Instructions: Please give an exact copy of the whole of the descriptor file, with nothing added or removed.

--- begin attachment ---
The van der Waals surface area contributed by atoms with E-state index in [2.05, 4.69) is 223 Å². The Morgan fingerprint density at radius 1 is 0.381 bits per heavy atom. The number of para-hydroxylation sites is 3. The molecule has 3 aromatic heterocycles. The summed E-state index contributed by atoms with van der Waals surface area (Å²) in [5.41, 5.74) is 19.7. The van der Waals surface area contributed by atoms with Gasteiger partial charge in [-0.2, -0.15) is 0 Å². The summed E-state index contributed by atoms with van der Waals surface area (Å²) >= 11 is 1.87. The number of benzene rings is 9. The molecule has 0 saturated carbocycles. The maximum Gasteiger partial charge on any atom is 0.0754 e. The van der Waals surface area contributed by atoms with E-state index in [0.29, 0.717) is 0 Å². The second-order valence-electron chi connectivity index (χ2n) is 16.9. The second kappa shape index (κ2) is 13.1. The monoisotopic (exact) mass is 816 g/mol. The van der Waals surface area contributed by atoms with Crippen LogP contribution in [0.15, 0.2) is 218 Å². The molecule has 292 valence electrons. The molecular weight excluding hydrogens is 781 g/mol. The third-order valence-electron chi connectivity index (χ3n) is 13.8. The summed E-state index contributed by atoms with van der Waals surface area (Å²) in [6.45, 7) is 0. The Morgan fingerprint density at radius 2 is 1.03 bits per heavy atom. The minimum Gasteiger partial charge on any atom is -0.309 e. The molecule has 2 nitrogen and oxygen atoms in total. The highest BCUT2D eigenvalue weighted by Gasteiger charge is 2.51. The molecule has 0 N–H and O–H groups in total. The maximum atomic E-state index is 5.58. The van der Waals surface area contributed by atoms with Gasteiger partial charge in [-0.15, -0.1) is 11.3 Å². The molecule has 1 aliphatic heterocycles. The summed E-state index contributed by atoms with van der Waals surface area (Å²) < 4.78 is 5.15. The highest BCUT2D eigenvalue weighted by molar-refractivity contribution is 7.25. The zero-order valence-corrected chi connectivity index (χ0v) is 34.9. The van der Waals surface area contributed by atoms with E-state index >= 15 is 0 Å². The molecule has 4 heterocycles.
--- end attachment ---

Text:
The van der Waals surface area contributed by atoms with E-state index in [2.05, 4.69) is 223 Å². The Morgan fingerprint density at radius 1 is 0.381 bits per heavy atom. The number of para-hydroxylation sites is 3. The molecule has 3 aromatic heterocycles. The summed E-state index contributed by atoms with van der Waals surface area (Å²) in [5.41, 5.74) is 19.7. The van der Waals surface area contributed by atoms with Gasteiger partial charge in [-0.2, -0.15) is 0 Å². The summed E-state index contributed by atoms with van der Waals surface area (Å²) >= 11 is 1.87. The number of benzene rings is 9. The molecule has 0 saturated carbocycles. The maximum Gasteiger partial charge on any atom is 0.0754 e. The van der Waals surface area contributed by atoms with E-state index in [0.29, 0.717) is 0 Å². The second-order valence-electron chi connectivity index (χ2n) is 16.9. The second kappa shape index (κ2) is 13.1. The monoisotopic (exact) mass is 816 g/mol. The van der Waals surface area contributed by atoms with Crippen LogP contribution in [0.15, 0.2) is 218 Å². The molecule has 292 valence electrons. The molecular weight excluding hydrogens is 781 g/mol. The third-order valence-electron chi connectivity index (χ3n) is 13.8. The summed E-state index contributed by atoms with van der Waals surface area (Å²) in [6.45, 7) is 0. The Morgan fingerprint density at radius 2 is 1.03 bits per heavy atom. The minimum Gasteiger partial charge on any atom is -0.309 e. The molecule has 2 nitrogen and oxygen atoms in total. The highest BCUT2D eigenvalue weighted by Gasteiger charge is 2.51. The molecule has 0 N–H and O–H groups in total. The maximum atomic E-state index is 5.58. The van der Waals surface area contributed by atoms with Gasteiger partial charge in [-0.15, -0.1) is 11.3 Å². The molecule has 1 aliphatic heterocycles. The summed E-state index contributed by atoms with van der Waals surface area (Å²) < 4.78 is 5.15. The highest BCUT2D eigenvalue weighted by molar-refractivity contribution is 7.25. The zero-order valence-corrected chi connectivity index (χ0v) is 34.9. The van der Waals surface area contributed by atoms with E-state index >= 15 is 0 Å². The molecule has 4 heterocycles.